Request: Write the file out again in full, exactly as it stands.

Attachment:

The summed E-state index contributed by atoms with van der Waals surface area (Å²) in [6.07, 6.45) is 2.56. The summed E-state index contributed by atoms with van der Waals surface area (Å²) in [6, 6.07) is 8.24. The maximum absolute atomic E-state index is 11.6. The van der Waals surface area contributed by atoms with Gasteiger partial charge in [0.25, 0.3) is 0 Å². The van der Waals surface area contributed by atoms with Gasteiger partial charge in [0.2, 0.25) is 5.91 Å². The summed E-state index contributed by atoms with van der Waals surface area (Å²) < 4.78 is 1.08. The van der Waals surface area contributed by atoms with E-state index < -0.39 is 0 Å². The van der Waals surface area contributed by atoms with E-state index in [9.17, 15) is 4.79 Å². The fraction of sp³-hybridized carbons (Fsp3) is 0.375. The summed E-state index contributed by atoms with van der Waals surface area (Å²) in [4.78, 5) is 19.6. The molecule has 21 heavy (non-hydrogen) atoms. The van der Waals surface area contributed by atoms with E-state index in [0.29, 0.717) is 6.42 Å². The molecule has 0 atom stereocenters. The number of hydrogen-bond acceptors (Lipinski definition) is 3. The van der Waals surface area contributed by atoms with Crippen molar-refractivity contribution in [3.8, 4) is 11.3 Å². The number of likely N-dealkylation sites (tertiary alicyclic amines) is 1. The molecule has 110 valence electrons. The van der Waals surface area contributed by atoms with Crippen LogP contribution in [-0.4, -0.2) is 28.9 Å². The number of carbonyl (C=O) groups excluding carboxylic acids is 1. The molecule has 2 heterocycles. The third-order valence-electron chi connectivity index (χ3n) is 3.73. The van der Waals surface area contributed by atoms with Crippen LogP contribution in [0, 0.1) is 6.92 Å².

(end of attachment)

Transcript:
The summed E-state index contributed by atoms with van der Waals surface area (Å²) in [6.07, 6.45) is 2.56. The summed E-state index contributed by atoms with van der Waals surface area (Å²) in [6, 6.07) is 8.24. The maximum absolute atomic E-state index is 11.6. The van der Waals surface area contributed by atoms with Gasteiger partial charge in [0.25, 0.3) is 0 Å². The van der Waals surface area contributed by atoms with Gasteiger partial charge in [0.2, 0.25) is 5.91 Å². The summed E-state index contributed by atoms with van der Waals surface area (Å²) < 4.78 is 1.08. The van der Waals surface area contributed by atoms with E-state index < -0.39 is 0 Å². The van der Waals surface area contributed by atoms with E-state index in [9.17, 15) is 4.79 Å². The fraction of sp³-hybridized carbons (Fsp3) is 0.375. The summed E-state index contributed by atoms with van der Waals surface area (Å²) in [4.78, 5) is 19.6. The molecule has 21 heavy (non-hydrogen) atoms. The van der Waals surface area contributed by atoms with E-state index in [0.29, 0.717) is 6.42 Å². The molecule has 0 atom stereocenters. The number of hydrogen-bond acceptors (Lipinski definition) is 3. The van der Waals surface area contributed by atoms with Crippen molar-refractivity contribution in [3.8, 4) is 11.3 Å². The number of likely N-dealkylation sites (tertiary alicyclic amines) is 1. The molecule has 110 valence electrons. The van der Waals surface area contributed by atoms with Crippen LogP contribution in [-0.4, -0.2) is 28.9 Å². The number of carbonyl (C=O) groups excluding carboxylic acids is 1. The molecule has 2 heterocycles. The third-order valence-electron chi connectivity index (χ3n) is 3.73. The van der Waals surface area contributed by atoms with Crippen LogP contribution in [0, 0.1) is 6.92 Å².